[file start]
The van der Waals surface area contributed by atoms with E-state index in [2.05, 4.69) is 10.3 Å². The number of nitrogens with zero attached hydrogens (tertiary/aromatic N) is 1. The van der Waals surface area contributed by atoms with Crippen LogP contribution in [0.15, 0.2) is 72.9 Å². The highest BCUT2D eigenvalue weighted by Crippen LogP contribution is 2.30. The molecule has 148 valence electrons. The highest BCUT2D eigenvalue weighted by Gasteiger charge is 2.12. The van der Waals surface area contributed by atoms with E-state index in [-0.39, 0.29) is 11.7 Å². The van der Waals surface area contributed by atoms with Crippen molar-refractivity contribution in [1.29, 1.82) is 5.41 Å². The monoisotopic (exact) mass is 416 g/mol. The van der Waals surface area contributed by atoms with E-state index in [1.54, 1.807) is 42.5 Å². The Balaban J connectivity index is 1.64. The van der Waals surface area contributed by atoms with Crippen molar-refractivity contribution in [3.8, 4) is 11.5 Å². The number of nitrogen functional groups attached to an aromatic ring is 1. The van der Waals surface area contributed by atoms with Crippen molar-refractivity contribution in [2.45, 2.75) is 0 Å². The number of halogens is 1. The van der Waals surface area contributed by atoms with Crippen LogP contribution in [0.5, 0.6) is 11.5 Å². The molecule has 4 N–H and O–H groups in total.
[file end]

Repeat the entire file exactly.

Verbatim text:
The van der Waals surface area contributed by atoms with E-state index in [2.05, 4.69) is 10.3 Å². The number of nitrogens with zero attached hydrogens (tertiary/aromatic N) is 1. The van der Waals surface area contributed by atoms with Crippen LogP contribution in [0.15, 0.2) is 72.9 Å². The highest BCUT2D eigenvalue weighted by Crippen LogP contribution is 2.30. The molecule has 148 valence electrons. The highest BCUT2D eigenvalue weighted by Gasteiger charge is 2.12. The van der Waals surface area contributed by atoms with E-state index in [-0.39, 0.29) is 11.7 Å². The van der Waals surface area contributed by atoms with Crippen molar-refractivity contribution in [1.29, 1.82) is 5.41 Å². The monoisotopic (exact) mass is 416 g/mol. The van der Waals surface area contributed by atoms with E-state index in [1.54, 1.807) is 42.5 Å². The Balaban J connectivity index is 1.64. The van der Waals surface area contributed by atoms with Crippen molar-refractivity contribution in [3.8, 4) is 11.5 Å². The number of nitrogen functional groups attached to an aromatic ring is 1. The van der Waals surface area contributed by atoms with Crippen molar-refractivity contribution in [2.45, 2.75) is 0 Å². The number of halogens is 1. The van der Waals surface area contributed by atoms with Crippen LogP contribution in [0.5, 0.6) is 11.5 Å². The molecule has 4 N–H and O–H groups in total.